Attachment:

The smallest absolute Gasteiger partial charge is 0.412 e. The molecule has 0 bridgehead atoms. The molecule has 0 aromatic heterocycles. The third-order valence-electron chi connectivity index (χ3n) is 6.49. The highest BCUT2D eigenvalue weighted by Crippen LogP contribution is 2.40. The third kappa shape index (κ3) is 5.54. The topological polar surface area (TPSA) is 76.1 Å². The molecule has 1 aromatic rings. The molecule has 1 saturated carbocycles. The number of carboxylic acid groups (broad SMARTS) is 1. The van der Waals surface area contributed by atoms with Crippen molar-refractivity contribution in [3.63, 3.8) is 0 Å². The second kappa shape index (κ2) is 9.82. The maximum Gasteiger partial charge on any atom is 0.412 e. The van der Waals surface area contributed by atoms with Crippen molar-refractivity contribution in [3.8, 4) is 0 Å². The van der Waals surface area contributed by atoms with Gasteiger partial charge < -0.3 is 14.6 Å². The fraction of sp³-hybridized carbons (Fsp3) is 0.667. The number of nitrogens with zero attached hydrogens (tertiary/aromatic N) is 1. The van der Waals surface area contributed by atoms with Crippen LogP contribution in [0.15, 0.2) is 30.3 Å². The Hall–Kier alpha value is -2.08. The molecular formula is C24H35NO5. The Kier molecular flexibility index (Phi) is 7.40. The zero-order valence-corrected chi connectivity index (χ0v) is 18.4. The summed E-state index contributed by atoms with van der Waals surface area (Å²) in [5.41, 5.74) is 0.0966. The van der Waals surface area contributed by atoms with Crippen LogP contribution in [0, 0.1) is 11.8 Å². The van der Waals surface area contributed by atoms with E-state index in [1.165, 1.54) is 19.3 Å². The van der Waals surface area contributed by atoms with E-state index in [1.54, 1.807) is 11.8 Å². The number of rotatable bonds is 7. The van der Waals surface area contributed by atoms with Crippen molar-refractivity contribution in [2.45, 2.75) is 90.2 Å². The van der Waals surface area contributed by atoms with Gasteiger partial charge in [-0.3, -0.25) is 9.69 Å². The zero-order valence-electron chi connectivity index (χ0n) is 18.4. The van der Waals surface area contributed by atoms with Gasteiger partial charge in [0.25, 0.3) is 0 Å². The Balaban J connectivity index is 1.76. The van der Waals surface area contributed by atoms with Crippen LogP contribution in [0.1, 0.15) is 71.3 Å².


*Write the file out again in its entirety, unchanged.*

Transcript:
The smallest absolute Gasteiger partial charge is 0.412 e. The molecule has 0 bridgehead atoms. The molecule has 0 aromatic heterocycles. The third-order valence-electron chi connectivity index (χ3n) is 6.49. The highest BCUT2D eigenvalue weighted by Crippen LogP contribution is 2.40. The third kappa shape index (κ3) is 5.54. The topological polar surface area (TPSA) is 76.1 Å². The molecule has 1 aromatic rings. The molecule has 1 saturated carbocycles. The number of carboxylic acid groups (broad SMARTS) is 1. The van der Waals surface area contributed by atoms with Crippen molar-refractivity contribution in [3.63, 3.8) is 0 Å². The second kappa shape index (κ2) is 9.82. The maximum Gasteiger partial charge on any atom is 0.412 e. The van der Waals surface area contributed by atoms with Crippen molar-refractivity contribution in [3.8, 4) is 0 Å². The van der Waals surface area contributed by atoms with Gasteiger partial charge < -0.3 is 14.6 Å². The fraction of sp³-hybridized carbons (Fsp3) is 0.667. The number of nitrogens with zero attached hydrogens (tertiary/aromatic N) is 1. The van der Waals surface area contributed by atoms with Crippen LogP contribution in [0.15, 0.2) is 30.3 Å². The Hall–Kier alpha value is -2.08. The molecular formula is C24H35NO5. The Kier molecular flexibility index (Phi) is 7.40. The zero-order valence-corrected chi connectivity index (χ0v) is 18.4. The summed E-state index contributed by atoms with van der Waals surface area (Å²) in [5.41, 5.74) is 0.0966. The van der Waals surface area contributed by atoms with Crippen LogP contribution in [0, 0.1) is 11.8 Å². The van der Waals surface area contributed by atoms with E-state index in [1.165, 1.54) is 19.3 Å². The van der Waals surface area contributed by atoms with E-state index in [1.54, 1.807) is 11.8 Å². The number of rotatable bonds is 7. The van der Waals surface area contributed by atoms with Crippen molar-refractivity contribution in [2.45, 2.75) is 90.2 Å². The van der Waals surface area contributed by atoms with Gasteiger partial charge in [-0.3, -0.25) is 9.69 Å². The zero-order valence-electron chi connectivity index (χ0n) is 18.4. The van der Waals surface area contributed by atoms with Gasteiger partial charge in [0.25, 0.3) is 0 Å². The Balaban J connectivity index is 1.76. The van der Waals surface area contributed by atoms with Crippen LogP contribution in [0.1, 0.15) is 71.3 Å².